I would like to comment once again specifically on the DREAM Act and the girl in the video. First, the young lady in the video is someone I have known for over six years. She was part of our Crossroads Kids Club in elementary school. Now she has served as a leader of other kids in Crossroads in her neighborhood. She professed faith in Jesus, and I baptized her. She is a very important part of our church community and a precious young sister in Christ. Second, SHE did not break the law when her parents brought her here at the age of seven for the simple reason that our laws recognize an age of accountability. No seven year old is ever charged with any crime. When a seven year old does something truly heinous, they receive counseling and protection, not prison. Her parents did break the law, yes, but which of us wants the sins of the parents to harm their children? (We are inclined to help children all over the world whose parents have harmed them (selling them into slavery, passing on AIDS in birth, etc.) except these people in our own backyard.) Our system has failed to deal with her parents in a timely manner and so she has grown up here, and this has become her home. She is truly caught between a rock and a hard place. She counts herself blessed to have been brought up in the U.S. even though she understands that her parents broke the law. Her parents are accountable for their actions for sure, but how can we deal fairly with their children? The DREAM Act is an attempt to do that. It does nothing for her parents.
John, thanks for these helpful articles. I think that the situation has been made much worse by today’s polarized, hyper-partisan political environment. There is a great fear among conservatives that offering illegals a path to citizenship will swell the voting rolls of the Democrat party and give them a permanent majority status. And, on the other hand, I am quite sure that many on the left are salivating over the prospect of increasing the size of a Hispanic constituency that has tended to support Democrats. Yes, one could say that many of these new voters would tilt conservative on some issues (e.g. abortion), but those are probably not the issues that would drive their political affiliation. I’m not sure what could be done about this. But the possibility of upsetting the current balance between the two major parties is a gorilla in the room, and without acknowledging this, I see little hope for comprehensive immigration reform. But I do hope and pray that this would not stand in the way of a smaller and sensible initiative like the DREAM Act.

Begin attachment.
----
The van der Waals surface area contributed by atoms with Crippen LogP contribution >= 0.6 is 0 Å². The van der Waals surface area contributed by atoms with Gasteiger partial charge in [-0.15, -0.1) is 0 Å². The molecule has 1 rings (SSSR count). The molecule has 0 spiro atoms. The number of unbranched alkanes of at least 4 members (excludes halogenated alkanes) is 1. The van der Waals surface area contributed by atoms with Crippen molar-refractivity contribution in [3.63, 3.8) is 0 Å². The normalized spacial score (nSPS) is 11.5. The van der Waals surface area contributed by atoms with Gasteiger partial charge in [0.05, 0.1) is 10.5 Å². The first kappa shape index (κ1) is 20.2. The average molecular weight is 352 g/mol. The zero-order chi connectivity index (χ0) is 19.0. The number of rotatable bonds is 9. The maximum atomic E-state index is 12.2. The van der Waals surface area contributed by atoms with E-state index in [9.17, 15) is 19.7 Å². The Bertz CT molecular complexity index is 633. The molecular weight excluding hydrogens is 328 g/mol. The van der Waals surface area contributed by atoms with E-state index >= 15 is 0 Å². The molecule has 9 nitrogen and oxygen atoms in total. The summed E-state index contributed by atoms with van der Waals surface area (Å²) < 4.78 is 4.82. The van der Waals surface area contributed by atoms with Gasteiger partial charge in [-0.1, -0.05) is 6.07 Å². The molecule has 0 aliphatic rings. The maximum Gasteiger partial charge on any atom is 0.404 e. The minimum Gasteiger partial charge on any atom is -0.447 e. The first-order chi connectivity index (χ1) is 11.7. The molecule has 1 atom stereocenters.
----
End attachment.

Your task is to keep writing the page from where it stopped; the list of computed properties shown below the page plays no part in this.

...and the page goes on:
I often wonder why, in midst of all the rhetoric, we don’t hear more about “employers who all but welcome illegal immigrants to work here while they turn a blind eye to the law.”
It seems to me, if there is someone wearing a black hat in this movie, it is the employers who are willing to take on illegal employees, paying them wages no one else would work for, avoiding paying for benefits and corresponding taxes, and keeping them submissive due to fear they will be turned into the authorities.
And, if it were not so easy to get these types of jobs, the incentive to working illegally that lures so many who are just trying to provide a better future for their families would be lowered.
Have you read the law?
Your statement that the “recently signed law will soon take effect that allows the police to stop and search people on the basis of the mere “suspicion” that the person is an illegal alien.” Is a false one.
What the laws says is “For any lawful contact made by a law enforcement official or a law enforcement agency…where reasonable suspicion exists that the person is an alien who is unlawfully present in the United States, a reasonable attempt shall be made, when practicable, to determine the immigration status of the person…”.
Authorities are ONLY allowed to take into consideration the possibility of a person being here illegally AFTER they have been apprehended due to reasonable suspicion of another illegal activity.
There may of course be the possibility that the police will up other false accusations in order to have an excuse to check someone’s immigration status, but that is against the law itself.
There may be problems with the law, but giving police the right to detain people JUST to check their immigration status is NOT one of them.
Here’s an article you might want to read on the subject: http://www.washingtonexaminer.com/opinion/columns/Byron-York/A-carefully-crafted-immigration-law-in-Arizona-92136104.html
George, that is how the law was originally written. It has been modified, but reasonable suspicion can be almost anything. In my area, it has been confirmed that police have checked immigration status on people reporting a crime. It hasn’t happened often, but it has happened enough that there is a real fear of reporting a crime, staying at the scene of an accident when you were not at fault, reporting illegal job practices, etc. I think as a matter of policy, police should never be allowed to check immigration status, until a person has been charged with another crime. Suspicion is not enough.